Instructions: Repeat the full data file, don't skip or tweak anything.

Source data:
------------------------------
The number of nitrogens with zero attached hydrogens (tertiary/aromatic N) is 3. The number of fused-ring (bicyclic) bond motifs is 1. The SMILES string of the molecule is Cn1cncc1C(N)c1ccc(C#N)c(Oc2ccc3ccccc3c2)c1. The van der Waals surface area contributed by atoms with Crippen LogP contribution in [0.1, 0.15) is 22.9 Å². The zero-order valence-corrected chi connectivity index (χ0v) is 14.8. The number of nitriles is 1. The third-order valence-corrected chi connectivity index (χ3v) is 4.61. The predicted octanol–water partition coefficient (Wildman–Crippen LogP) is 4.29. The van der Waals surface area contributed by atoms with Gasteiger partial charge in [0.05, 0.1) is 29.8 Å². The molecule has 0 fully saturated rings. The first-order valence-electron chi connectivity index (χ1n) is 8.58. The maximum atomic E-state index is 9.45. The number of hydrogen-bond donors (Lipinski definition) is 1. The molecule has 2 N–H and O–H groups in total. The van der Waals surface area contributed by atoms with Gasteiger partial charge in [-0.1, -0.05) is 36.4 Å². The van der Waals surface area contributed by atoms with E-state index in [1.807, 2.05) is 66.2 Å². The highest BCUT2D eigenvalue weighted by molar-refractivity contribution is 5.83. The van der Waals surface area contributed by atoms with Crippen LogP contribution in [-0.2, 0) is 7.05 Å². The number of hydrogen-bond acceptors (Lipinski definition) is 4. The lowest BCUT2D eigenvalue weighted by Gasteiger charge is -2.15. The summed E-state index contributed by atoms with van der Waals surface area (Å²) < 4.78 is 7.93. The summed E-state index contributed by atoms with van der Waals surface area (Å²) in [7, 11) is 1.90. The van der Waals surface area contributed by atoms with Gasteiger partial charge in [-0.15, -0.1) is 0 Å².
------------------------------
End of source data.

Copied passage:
The number of nitrogens with zero attached hydrogens (tertiary/aromatic N) is 3. The number of fused-ring (bicyclic) bond motifs is 1. The SMILES string of the molecule is Cn1cncc1C(N)c1ccc(C#N)c(Oc2ccc3ccccc3c2)c1. The van der Waals surface area contributed by atoms with Crippen LogP contribution in [0.1, 0.15) is 22.9 Å². The zero-order valence-corrected chi connectivity index (χ0v) is 14.8. The number of nitriles is 1. The third-order valence-corrected chi connectivity index (χ3v) is 4.61. The predicted octanol–water partition coefficient (Wildman–Crippen LogP) is 4.29. The van der Waals surface area contributed by atoms with Gasteiger partial charge in [0.05, 0.1) is 29.8 Å². The molecule has 0 fully saturated rings. The first-order valence-electron chi connectivity index (χ1n) is 8.58. The maximum atomic E-state index is 9.45. The number of hydrogen-bond donors (Lipinski definition) is 1. The molecule has 2 N–H and O–H groups in total. The van der Waals surface area contributed by atoms with Gasteiger partial charge in [-0.1, -0.05) is 36.4 Å². The van der Waals surface area contributed by atoms with E-state index in [1.807, 2.05) is 66.2 Å². The highest BCUT2D eigenvalue weighted by molar-refractivity contribution is 5.83. The van der Waals surface area contributed by atoms with Crippen LogP contribution in [-0.2, 0) is 7.05 Å². The number of hydrogen-bond acceptors (Lipinski definition) is 4. The lowest BCUT2D eigenvalue weighted by Gasteiger charge is -2.15. The summed E-state index contributed by atoms with van der Waals surface area (Å²) < 4.78 is 7.93. The summed E-state index contributed by atoms with van der Waals surface area (Å²) in [7, 11) is 1.90. The van der Waals surface area contributed by atoms with Gasteiger partial charge in [-0.15, -0.1) is 0 Å².